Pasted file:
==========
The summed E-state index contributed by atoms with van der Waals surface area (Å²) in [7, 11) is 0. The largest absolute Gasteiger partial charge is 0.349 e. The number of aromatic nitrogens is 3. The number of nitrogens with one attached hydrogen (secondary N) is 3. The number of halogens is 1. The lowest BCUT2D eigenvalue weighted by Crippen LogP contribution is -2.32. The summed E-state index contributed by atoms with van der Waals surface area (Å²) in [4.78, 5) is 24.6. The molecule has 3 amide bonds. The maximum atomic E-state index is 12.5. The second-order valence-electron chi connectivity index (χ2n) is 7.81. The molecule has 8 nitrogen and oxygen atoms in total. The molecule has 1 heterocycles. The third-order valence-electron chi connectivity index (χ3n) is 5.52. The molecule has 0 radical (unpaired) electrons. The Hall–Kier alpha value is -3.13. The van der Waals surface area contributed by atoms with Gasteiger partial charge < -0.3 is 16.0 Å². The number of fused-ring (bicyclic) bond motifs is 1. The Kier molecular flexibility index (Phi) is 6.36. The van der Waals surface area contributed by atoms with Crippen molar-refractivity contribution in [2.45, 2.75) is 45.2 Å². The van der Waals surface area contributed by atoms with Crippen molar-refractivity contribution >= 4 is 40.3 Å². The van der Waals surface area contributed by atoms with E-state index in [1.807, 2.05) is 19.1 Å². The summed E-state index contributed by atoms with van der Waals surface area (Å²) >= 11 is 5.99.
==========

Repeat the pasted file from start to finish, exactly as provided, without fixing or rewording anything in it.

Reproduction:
The summed E-state index contributed by atoms with van der Waals surface area (Å²) in [7, 11) is 0. The largest absolute Gasteiger partial charge is 0.349 e. The number of aromatic nitrogens is 3. The number of nitrogens with one attached hydrogen (secondary N) is 3. The number of halogens is 1. The lowest BCUT2D eigenvalue weighted by Crippen LogP contribution is -2.32. The summed E-state index contributed by atoms with van der Waals surface area (Å²) in [4.78, 5) is 24.6. The molecule has 3 amide bonds. The maximum atomic E-state index is 12.5. The second-order valence-electron chi connectivity index (χ2n) is 7.81. The molecule has 8 nitrogen and oxygen atoms in total. The molecule has 1 heterocycles. The third-order valence-electron chi connectivity index (χ3n) is 5.52. The molecule has 0 radical (unpaired) electrons. The Hall–Kier alpha value is -3.13. The van der Waals surface area contributed by atoms with Gasteiger partial charge < -0.3 is 16.0 Å². The number of fused-ring (bicyclic) bond motifs is 1. The Kier molecular flexibility index (Phi) is 6.36. The van der Waals surface area contributed by atoms with Crippen molar-refractivity contribution in [2.45, 2.75) is 45.2 Å². The van der Waals surface area contributed by atoms with Crippen molar-refractivity contribution >= 4 is 40.3 Å². The van der Waals surface area contributed by atoms with E-state index in [1.807, 2.05) is 19.1 Å². The summed E-state index contributed by atoms with van der Waals surface area (Å²) >= 11 is 5.99.